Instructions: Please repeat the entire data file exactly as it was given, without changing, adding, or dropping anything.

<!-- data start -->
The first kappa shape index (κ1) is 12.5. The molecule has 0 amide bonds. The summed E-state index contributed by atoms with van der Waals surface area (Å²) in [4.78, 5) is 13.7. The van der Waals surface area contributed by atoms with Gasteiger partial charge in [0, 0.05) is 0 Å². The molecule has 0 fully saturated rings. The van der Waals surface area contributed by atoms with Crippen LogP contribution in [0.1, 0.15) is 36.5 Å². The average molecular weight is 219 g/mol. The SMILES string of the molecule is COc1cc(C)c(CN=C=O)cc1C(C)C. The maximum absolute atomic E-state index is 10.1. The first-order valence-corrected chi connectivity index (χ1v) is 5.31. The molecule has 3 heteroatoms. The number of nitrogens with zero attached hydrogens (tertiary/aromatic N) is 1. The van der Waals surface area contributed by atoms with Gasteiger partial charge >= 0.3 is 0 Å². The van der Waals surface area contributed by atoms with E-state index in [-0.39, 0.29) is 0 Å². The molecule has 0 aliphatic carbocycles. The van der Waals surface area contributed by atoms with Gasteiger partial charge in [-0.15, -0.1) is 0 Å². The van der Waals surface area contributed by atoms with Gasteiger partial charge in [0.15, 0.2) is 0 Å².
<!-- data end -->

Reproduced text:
The first kappa shape index (κ1) is 12.5. The molecule has 0 amide bonds. The summed E-state index contributed by atoms with van der Waals surface area (Å²) in [4.78, 5) is 13.7. The van der Waals surface area contributed by atoms with Gasteiger partial charge in [0, 0.05) is 0 Å². The molecule has 0 fully saturated rings. The van der Waals surface area contributed by atoms with Crippen LogP contribution in [0.1, 0.15) is 36.5 Å². The average molecular weight is 219 g/mol. The SMILES string of the molecule is COc1cc(C)c(CN=C=O)cc1C(C)C. The maximum absolute atomic E-state index is 10.1. The first-order valence-corrected chi connectivity index (χ1v) is 5.31. The molecule has 3 heteroatoms. The number of nitrogens with zero attached hydrogens (tertiary/aromatic N) is 1. The van der Waals surface area contributed by atoms with Gasteiger partial charge >= 0.3 is 0 Å². The van der Waals surface area contributed by atoms with E-state index in [-0.39, 0.29) is 0 Å². The molecule has 0 aliphatic carbocycles. The van der Waals surface area contributed by atoms with Gasteiger partial charge in [-0.15, -0.1) is 0 Å². The van der Waals surface area contributed by atoms with Gasteiger partial charge in [0.15, 0.2) is 0 Å².